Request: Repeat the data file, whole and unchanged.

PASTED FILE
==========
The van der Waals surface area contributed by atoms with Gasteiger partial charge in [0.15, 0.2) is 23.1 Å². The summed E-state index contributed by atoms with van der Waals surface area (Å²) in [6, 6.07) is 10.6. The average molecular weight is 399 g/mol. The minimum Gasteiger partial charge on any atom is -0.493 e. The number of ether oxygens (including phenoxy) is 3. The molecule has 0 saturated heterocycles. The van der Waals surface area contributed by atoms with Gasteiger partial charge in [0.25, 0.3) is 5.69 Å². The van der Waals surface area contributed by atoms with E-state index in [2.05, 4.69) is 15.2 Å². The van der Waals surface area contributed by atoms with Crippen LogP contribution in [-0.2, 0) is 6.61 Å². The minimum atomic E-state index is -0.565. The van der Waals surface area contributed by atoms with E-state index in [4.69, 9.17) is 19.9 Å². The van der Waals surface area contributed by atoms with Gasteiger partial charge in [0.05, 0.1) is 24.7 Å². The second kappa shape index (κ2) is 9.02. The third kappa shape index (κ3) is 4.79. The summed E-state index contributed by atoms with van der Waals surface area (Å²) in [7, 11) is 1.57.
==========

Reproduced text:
The van der Waals surface area contributed by atoms with Gasteiger partial charge in [0.15, 0.2) is 23.1 Å². The summed E-state index contributed by atoms with van der Waals surface area (Å²) in [6, 6.07) is 10.6. The average molecular weight is 399 g/mol. The minimum Gasteiger partial charge on any atom is -0.493 e. The number of ether oxygens (including phenoxy) is 3. The molecule has 0 saturated heterocycles. The van der Waals surface area contributed by atoms with Gasteiger partial charge in [0.25, 0.3) is 5.69 Å². The van der Waals surface area contributed by atoms with E-state index in [2.05, 4.69) is 15.2 Å². The van der Waals surface area contributed by atoms with Crippen LogP contribution in [-0.2, 0) is 6.61 Å². The minimum atomic E-state index is -0.565. The van der Waals surface area contributed by atoms with E-state index in [4.69, 9.17) is 19.9 Å². The van der Waals surface area contributed by atoms with Gasteiger partial charge in [0.05, 0.1) is 24.7 Å². The second kappa shape index (κ2) is 9.02. The third kappa shape index (κ3) is 4.79. The summed E-state index contributed by atoms with van der Waals surface area (Å²) in [7, 11) is 1.57.